Q: What is Trump’s view of this document?

When he was unveiling the 2019 MDR, Trump put emphasis on the following five strategies:

  1. Launch a new defensive system in Alaska to protect the homeland
  2. Progress in missile system technology
  3. Defence against cruise and hypersonic missiles
  4. Use of space-based systems and removal of bureaucratic rules on the way of US missile advances
  5. 5. US allies pay their own defence costs so that the United States would not have to bear the costs unilaterally.

 

Q: What about citing Iran in this document and its introduction as a threat to the United States?

Iran is seen in this document in a particular way and Tehran is described as a threat. The document says Iran has the largest ballistic missile force in the Middle East and continues the development of technologies applicable to intercontinental range missiles capable of threatening the United States.

It says one of Iran’s primary tools of coercion and force projection is its missile arsenal, which is characterized by increasing numbers, as well as increases in accuracy, range, and lethality.

It also considers Iran’s space program to be a part of Tehran’s missile programs. Iran’s medium-range systems can threaten targets from Eastern Europe to South Asia.

 

Q: What is the reaction of Russia and China to this document?

The reaction of China and Russia to this document was strong because they regard the new US approach a factor in the arms race among the major powers. It should be noted that there is no international treaty banning the use of conventional weapons in outer space and the atmosphere. The recent US approach in 2019 MDR especially the use of space, will force other countries to confront and develop military activities in this area. Undermining the deterrent force of other powers will lead to the spread of security dilemma and ultimately promote the arms race in this domain.

 

Q: What is the reason for revising this document after about eight years?

Concurrent with the advances made by US rivals China and Russia through unveiling missile and anti-missile systems, great advances in the field of space and the use of military, satellites and anti-satellite weapons in recent years by the two countries, Washington felt it was lagging behind in the competition and therefore published the Missile Defense Review for 2019.

On the other hand, Trump insists that all national and international security documents should be rapidly revised under his term and Trump Administration versions be published. For this reason, in the early years of his presidency, many national security documents were revised. Consequently, with this logic, the new document was revised too late because the previous MDR was outlined in 2010, and a new one was released eight years later.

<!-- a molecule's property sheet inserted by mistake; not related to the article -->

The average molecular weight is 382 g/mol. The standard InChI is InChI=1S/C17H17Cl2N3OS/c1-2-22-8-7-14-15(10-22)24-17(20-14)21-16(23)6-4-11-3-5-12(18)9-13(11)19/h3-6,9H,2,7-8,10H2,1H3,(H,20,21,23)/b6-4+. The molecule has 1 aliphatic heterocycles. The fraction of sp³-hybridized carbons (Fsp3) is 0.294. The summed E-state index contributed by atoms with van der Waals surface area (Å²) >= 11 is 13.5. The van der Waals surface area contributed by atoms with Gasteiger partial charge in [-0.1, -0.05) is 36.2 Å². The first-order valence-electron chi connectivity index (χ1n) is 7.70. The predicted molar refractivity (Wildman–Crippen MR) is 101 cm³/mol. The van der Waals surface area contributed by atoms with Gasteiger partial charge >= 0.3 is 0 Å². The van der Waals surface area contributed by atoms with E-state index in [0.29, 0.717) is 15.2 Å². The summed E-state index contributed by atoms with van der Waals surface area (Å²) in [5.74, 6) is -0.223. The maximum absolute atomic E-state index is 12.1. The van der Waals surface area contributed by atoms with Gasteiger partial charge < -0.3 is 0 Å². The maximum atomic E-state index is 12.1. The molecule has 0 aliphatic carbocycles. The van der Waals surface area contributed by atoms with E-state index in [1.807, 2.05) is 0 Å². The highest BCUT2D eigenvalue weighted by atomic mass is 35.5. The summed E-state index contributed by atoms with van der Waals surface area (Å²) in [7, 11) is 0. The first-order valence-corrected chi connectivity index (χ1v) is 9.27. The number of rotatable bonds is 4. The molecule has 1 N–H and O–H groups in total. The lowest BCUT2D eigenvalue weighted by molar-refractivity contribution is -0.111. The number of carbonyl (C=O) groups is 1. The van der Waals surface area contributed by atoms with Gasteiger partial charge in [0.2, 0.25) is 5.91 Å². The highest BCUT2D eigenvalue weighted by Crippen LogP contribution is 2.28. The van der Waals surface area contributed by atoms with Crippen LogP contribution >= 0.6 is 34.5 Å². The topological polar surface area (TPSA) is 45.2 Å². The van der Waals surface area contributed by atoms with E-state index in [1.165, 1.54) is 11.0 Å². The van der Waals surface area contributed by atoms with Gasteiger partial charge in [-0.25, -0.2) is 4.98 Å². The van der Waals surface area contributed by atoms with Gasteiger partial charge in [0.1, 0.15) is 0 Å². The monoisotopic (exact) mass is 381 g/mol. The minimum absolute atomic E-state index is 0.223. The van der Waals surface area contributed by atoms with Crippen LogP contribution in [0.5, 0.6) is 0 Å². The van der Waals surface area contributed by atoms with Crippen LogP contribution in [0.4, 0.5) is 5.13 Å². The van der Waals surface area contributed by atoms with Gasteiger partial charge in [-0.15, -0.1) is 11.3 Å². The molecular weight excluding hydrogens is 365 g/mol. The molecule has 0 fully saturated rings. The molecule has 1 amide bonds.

Q: How do you see the future of the international military space in the missile field after the release of 2019 MDR? Will Washington achieve its goals within this document?

The release of the new missile defence document will not create a special difference in the global missile sphere, as it lacks a new strategic issue. Most of the changes are tactical and non-ballistic missile threats such as cruise missiles, hypersonic missiles, and military use of the space. This document for the first time regards China at the same level as Russia, which is noteworthy.

The main idea behind this document is to maintain US supremacy over other rivals and to create convergence, adaptability and flexibility in defence, missile and military areas. Eventually, this document will not create a new status and will be considered a warning to rivals.

The implementation of this document requires a huge budget and still it is unclear whether the Congress would support its funding. It is unlikely for the Congress to provide the required budget to Trump in the short term because the new document will impose huge costs on the US administration and Army.

Many of the documents in the new MDR are six and nine-month programs which are somewhat impossible to implement in a short period of time in the US military and defence budget. Some others will take ten years to complete. According to most experts, eventually, the main winner of the implementation of the 2019 MDR are arming manufacturing companies such as Lockheed Martin and similar companies.